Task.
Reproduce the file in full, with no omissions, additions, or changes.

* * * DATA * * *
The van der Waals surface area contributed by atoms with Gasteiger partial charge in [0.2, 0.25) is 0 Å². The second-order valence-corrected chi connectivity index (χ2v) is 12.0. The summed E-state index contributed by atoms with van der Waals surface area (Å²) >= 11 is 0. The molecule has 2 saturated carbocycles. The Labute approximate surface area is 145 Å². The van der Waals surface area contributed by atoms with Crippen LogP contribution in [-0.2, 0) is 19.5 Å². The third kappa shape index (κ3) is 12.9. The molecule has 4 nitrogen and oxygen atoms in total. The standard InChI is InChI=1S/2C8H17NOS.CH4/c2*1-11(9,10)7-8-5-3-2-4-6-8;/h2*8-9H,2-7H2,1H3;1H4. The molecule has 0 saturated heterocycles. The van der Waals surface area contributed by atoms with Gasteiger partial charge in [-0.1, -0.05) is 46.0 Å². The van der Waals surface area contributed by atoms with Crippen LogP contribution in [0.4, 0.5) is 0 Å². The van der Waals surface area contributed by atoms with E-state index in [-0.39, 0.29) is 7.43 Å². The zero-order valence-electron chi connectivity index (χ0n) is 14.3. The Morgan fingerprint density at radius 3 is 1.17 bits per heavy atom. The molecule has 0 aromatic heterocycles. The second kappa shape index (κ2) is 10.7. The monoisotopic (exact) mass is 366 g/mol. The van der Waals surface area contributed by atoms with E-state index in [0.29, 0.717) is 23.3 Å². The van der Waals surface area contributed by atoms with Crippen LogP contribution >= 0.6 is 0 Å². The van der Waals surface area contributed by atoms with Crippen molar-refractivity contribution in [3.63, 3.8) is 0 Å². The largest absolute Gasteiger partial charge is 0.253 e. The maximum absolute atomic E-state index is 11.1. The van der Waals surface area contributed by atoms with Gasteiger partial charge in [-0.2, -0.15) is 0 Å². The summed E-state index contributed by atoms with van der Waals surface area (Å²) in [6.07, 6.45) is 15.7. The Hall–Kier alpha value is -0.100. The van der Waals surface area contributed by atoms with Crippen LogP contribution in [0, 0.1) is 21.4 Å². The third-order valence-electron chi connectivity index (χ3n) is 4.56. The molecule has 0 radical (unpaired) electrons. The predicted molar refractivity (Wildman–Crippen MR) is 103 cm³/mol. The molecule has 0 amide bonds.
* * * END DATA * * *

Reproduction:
The van der Waals surface area contributed by atoms with Gasteiger partial charge in [0.2, 0.25) is 0 Å². The second-order valence-corrected chi connectivity index (χ2v) is 12.0. The summed E-state index contributed by atoms with van der Waals surface area (Å²) >= 11 is 0. The molecule has 2 saturated carbocycles. The Labute approximate surface area is 145 Å². The van der Waals surface area contributed by atoms with Crippen LogP contribution in [-0.2, 0) is 19.5 Å². The third kappa shape index (κ3) is 12.9. The molecule has 4 nitrogen and oxygen atoms in total. The standard InChI is InChI=1S/2C8H17NOS.CH4/c2*1-11(9,10)7-8-5-3-2-4-6-8;/h2*8-9H,2-7H2,1H3;1H4. The molecule has 0 saturated heterocycles. The van der Waals surface area contributed by atoms with Gasteiger partial charge in [-0.1, -0.05) is 46.0 Å². The van der Waals surface area contributed by atoms with Crippen LogP contribution in [0.4, 0.5) is 0 Å². The van der Waals surface area contributed by atoms with E-state index in [-0.39, 0.29) is 7.43 Å². The zero-order valence-electron chi connectivity index (χ0n) is 14.3. The Morgan fingerprint density at radius 3 is 1.17 bits per heavy atom. The molecule has 0 aromatic heterocycles. The second kappa shape index (κ2) is 10.7. The monoisotopic (exact) mass is 366 g/mol. The van der Waals surface area contributed by atoms with E-state index in [0.29, 0.717) is 23.3 Å². The van der Waals surface area contributed by atoms with Crippen LogP contribution >= 0.6 is 0 Å². The van der Waals surface area contributed by atoms with Crippen molar-refractivity contribution in [3.63, 3.8) is 0 Å². The largest absolute Gasteiger partial charge is 0.253 e. The maximum absolute atomic E-state index is 11.1. The van der Waals surface area contributed by atoms with Gasteiger partial charge in [-0.2, -0.15) is 0 Å². The summed E-state index contributed by atoms with van der Waals surface area (Å²) in [6.07, 6.45) is 15.7. The Hall–Kier alpha value is -0.100. The van der Waals surface area contributed by atoms with Crippen LogP contribution in [0, 0.1) is 21.4 Å². The third-order valence-electron chi connectivity index (χ3n) is 4.56. The molecule has 0 radical (unpaired) electrons. The predicted molar refractivity (Wildman–Crippen MR) is 103 cm³/mol. The molecule has 0 amide bonds.